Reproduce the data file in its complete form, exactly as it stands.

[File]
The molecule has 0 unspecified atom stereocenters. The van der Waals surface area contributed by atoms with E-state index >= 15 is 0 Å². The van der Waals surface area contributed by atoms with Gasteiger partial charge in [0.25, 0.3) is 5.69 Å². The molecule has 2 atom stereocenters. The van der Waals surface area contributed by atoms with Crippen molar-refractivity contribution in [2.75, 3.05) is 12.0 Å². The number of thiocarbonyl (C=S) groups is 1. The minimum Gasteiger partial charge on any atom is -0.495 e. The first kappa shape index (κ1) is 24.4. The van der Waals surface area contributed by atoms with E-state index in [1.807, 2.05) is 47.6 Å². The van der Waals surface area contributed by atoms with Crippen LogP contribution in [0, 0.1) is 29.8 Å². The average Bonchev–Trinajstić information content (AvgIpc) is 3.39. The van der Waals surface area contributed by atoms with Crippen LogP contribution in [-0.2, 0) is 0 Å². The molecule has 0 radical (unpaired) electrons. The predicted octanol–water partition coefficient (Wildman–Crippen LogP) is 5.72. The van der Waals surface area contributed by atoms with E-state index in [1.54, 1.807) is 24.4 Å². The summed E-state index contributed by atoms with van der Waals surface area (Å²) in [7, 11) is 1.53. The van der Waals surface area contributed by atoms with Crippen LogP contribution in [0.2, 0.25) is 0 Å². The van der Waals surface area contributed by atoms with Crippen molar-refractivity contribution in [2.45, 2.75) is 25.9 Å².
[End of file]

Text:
The molecule has 0 unspecified atom stereocenters. The van der Waals surface area contributed by atoms with E-state index >= 15 is 0 Å². The van der Waals surface area contributed by atoms with Gasteiger partial charge in [0.25, 0.3) is 5.69 Å². The molecule has 2 atom stereocenters. The van der Waals surface area contributed by atoms with Crippen molar-refractivity contribution in [2.75, 3.05) is 12.0 Å². The number of thiocarbonyl (C=S) groups is 1. The minimum Gasteiger partial charge on any atom is -0.495 e. The first kappa shape index (κ1) is 24.4. The van der Waals surface area contributed by atoms with E-state index in [1.807, 2.05) is 47.6 Å². The van der Waals surface area contributed by atoms with Crippen LogP contribution in [0, 0.1) is 29.8 Å². The average Bonchev–Trinajstić information content (AvgIpc) is 3.39. The van der Waals surface area contributed by atoms with Crippen LogP contribution in [-0.2, 0) is 0 Å². The molecule has 0 radical (unpaired) electrons. The predicted octanol–water partition coefficient (Wildman–Crippen LogP) is 5.72. The van der Waals surface area contributed by atoms with E-state index in [1.54, 1.807) is 24.4 Å². The summed E-state index contributed by atoms with van der Waals surface area (Å²) in [7, 11) is 1.53. The van der Waals surface area contributed by atoms with Crippen LogP contribution in [0.2, 0.25) is 0 Å². The van der Waals surface area contributed by atoms with Crippen molar-refractivity contribution in [2.45, 2.75) is 25.9 Å².